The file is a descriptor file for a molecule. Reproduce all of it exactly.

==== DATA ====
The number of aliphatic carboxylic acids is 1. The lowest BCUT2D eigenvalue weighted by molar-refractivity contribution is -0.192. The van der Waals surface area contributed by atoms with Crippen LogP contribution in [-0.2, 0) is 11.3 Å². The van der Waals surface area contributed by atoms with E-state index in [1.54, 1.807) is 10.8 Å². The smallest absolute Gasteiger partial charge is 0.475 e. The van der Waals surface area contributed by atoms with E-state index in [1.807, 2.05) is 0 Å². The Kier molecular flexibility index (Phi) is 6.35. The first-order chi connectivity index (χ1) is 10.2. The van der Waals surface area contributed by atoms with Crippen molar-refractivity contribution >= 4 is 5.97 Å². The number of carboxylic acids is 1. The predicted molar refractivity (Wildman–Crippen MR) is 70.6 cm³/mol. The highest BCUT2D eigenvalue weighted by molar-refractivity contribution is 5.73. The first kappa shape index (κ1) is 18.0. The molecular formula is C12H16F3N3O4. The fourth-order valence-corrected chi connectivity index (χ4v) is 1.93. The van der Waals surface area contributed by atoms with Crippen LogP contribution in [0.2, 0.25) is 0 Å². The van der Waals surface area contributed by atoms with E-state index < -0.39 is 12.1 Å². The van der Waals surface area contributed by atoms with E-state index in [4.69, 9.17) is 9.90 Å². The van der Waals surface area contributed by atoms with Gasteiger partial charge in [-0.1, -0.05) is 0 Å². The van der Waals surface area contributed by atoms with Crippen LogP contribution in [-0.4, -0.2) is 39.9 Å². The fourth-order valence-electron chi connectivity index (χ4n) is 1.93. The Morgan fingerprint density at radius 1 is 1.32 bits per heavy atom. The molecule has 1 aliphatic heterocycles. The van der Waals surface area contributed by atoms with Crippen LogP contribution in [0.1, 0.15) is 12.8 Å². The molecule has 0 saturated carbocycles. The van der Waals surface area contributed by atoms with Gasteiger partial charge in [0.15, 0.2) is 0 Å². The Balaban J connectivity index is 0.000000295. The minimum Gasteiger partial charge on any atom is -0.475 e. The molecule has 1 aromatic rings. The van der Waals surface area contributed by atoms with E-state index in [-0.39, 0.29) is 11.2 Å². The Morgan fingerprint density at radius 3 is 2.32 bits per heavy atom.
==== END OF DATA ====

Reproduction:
The number of aliphatic carboxylic acids is 1. The lowest BCUT2D eigenvalue weighted by molar-refractivity contribution is -0.192. The van der Waals surface area contributed by atoms with Crippen LogP contribution in [-0.2, 0) is 11.3 Å². The van der Waals surface area contributed by atoms with E-state index in [1.54, 1.807) is 10.8 Å². The smallest absolute Gasteiger partial charge is 0.475 e. The van der Waals surface area contributed by atoms with E-state index in [1.807, 2.05) is 0 Å². The Kier molecular flexibility index (Phi) is 6.35. The first-order chi connectivity index (χ1) is 10.2. The van der Waals surface area contributed by atoms with Crippen molar-refractivity contribution >= 4 is 5.97 Å². The number of carboxylic acids is 1. The predicted molar refractivity (Wildman–Crippen MR) is 70.6 cm³/mol. The highest BCUT2D eigenvalue weighted by molar-refractivity contribution is 5.73. The first kappa shape index (κ1) is 18.0. The molecular formula is C12H16F3N3O4. The fourth-order valence-corrected chi connectivity index (χ4v) is 1.93. The van der Waals surface area contributed by atoms with Crippen LogP contribution in [0.2, 0.25) is 0 Å². The van der Waals surface area contributed by atoms with E-state index < -0.39 is 12.1 Å². The van der Waals surface area contributed by atoms with E-state index in [4.69, 9.17) is 9.90 Å². The van der Waals surface area contributed by atoms with Gasteiger partial charge in [-0.1, -0.05) is 0 Å². The van der Waals surface area contributed by atoms with Crippen LogP contribution in [-0.4, -0.2) is 39.9 Å². The fourth-order valence-electron chi connectivity index (χ4n) is 1.93. The Morgan fingerprint density at radius 1 is 1.32 bits per heavy atom. The molecule has 1 aliphatic heterocycles. The van der Waals surface area contributed by atoms with Crippen LogP contribution in [0.1, 0.15) is 12.8 Å². The molecule has 0 saturated carbocycles. The van der Waals surface area contributed by atoms with Gasteiger partial charge in [0.15, 0.2) is 0 Å². The Balaban J connectivity index is 0.000000295. The minimum Gasteiger partial charge on any atom is -0.475 e. The molecule has 1 aromatic rings. The van der Waals surface area contributed by atoms with E-state index in [-0.39, 0.29) is 11.2 Å². The Morgan fingerprint density at radius 3 is 2.32 bits per heavy atom.